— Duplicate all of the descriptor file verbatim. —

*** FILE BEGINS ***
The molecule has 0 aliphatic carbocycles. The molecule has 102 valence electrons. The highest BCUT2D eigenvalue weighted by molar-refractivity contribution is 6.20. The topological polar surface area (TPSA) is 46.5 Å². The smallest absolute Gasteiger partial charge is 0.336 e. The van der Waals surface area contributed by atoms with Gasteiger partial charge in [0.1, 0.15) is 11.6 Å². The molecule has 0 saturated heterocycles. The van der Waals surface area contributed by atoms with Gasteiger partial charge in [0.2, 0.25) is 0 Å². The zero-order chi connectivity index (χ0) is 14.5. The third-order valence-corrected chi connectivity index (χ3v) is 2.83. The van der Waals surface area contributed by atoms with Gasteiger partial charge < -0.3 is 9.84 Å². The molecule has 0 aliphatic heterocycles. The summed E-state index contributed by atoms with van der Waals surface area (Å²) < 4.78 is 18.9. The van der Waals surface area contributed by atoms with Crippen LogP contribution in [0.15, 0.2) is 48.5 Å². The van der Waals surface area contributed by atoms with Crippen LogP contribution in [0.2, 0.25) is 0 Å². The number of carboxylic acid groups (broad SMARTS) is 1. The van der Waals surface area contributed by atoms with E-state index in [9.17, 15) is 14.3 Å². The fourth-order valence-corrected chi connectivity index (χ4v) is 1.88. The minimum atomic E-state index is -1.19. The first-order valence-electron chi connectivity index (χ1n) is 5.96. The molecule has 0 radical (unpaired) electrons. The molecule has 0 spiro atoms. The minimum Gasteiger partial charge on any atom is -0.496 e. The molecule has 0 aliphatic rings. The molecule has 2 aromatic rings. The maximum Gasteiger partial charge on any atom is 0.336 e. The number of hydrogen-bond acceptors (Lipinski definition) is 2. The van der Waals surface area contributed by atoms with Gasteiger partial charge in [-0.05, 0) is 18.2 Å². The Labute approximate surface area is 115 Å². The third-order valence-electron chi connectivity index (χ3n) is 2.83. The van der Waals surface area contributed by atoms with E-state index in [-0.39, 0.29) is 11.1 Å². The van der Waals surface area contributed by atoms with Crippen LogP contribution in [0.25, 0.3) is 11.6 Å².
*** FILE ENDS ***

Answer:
The molecule has 0 aliphatic carbocycles. The molecule has 102 valence electrons. The highest BCUT2D eigenvalue weighted by molar-refractivity contribution is 6.20. The topological polar surface area (TPSA) is 46.5 Å². The smallest absolute Gasteiger partial charge is 0.336 e. The van der Waals surface area contributed by atoms with Gasteiger partial charge in [0.1, 0.15) is 11.6 Å². The molecule has 0 saturated heterocycles. The van der Waals surface area contributed by atoms with Gasteiger partial charge in [0.2, 0.25) is 0 Å². The zero-order chi connectivity index (χ0) is 14.5. The third-order valence-corrected chi connectivity index (χ3v) is 2.83. The van der Waals surface area contributed by atoms with Gasteiger partial charge < -0.3 is 9.84 Å². The molecule has 0 aliphatic heterocycles. The summed E-state index contributed by atoms with van der Waals surface area (Å²) < 4.78 is 18.9. The van der Waals surface area contributed by atoms with Crippen LogP contribution in [0.15, 0.2) is 48.5 Å². The van der Waals surface area contributed by atoms with Crippen LogP contribution in [0.2, 0.25) is 0 Å². The number of carboxylic acid groups (broad SMARTS) is 1. The van der Waals surface area contributed by atoms with E-state index in [9.17, 15) is 14.3 Å². The fourth-order valence-corrected chi connectivity index (χ4v) is 1.88. The minimum atomic E-state index is -1.19. The first-order valence-electron chi connectivity index (χ1n) is 5.96. The molecule has 0 radical (unpaired) electrons. The molecule has 0 spiro atoms. The minimum Gasteiger partial charge on any atom is -0.496 e. The molecule has 0 aliphatic rings. The molecule has 2 aromatic rings. The maximum Gasteiger partial charge on any atom is 0.336 e. The number of hydrogen-bond acceptors (Lipinski definition) is 2. The van der Waals surface area contributed by atoms with Gasteiger partial charge in [-0.05, 0) is 18.2 Å². The Labute approximate surface area is 115 Å². The third-order valence-electron chi connectivity index (χ3n) is 2.83. The van der Waals surface area contributed by atoms with E-state index in [-0.39, 0.29) is 11.1 Å². The van der Waals surface area contributed by atoms with Crippen LogP contribution in [0.25, 0.3) is 11.6 Å².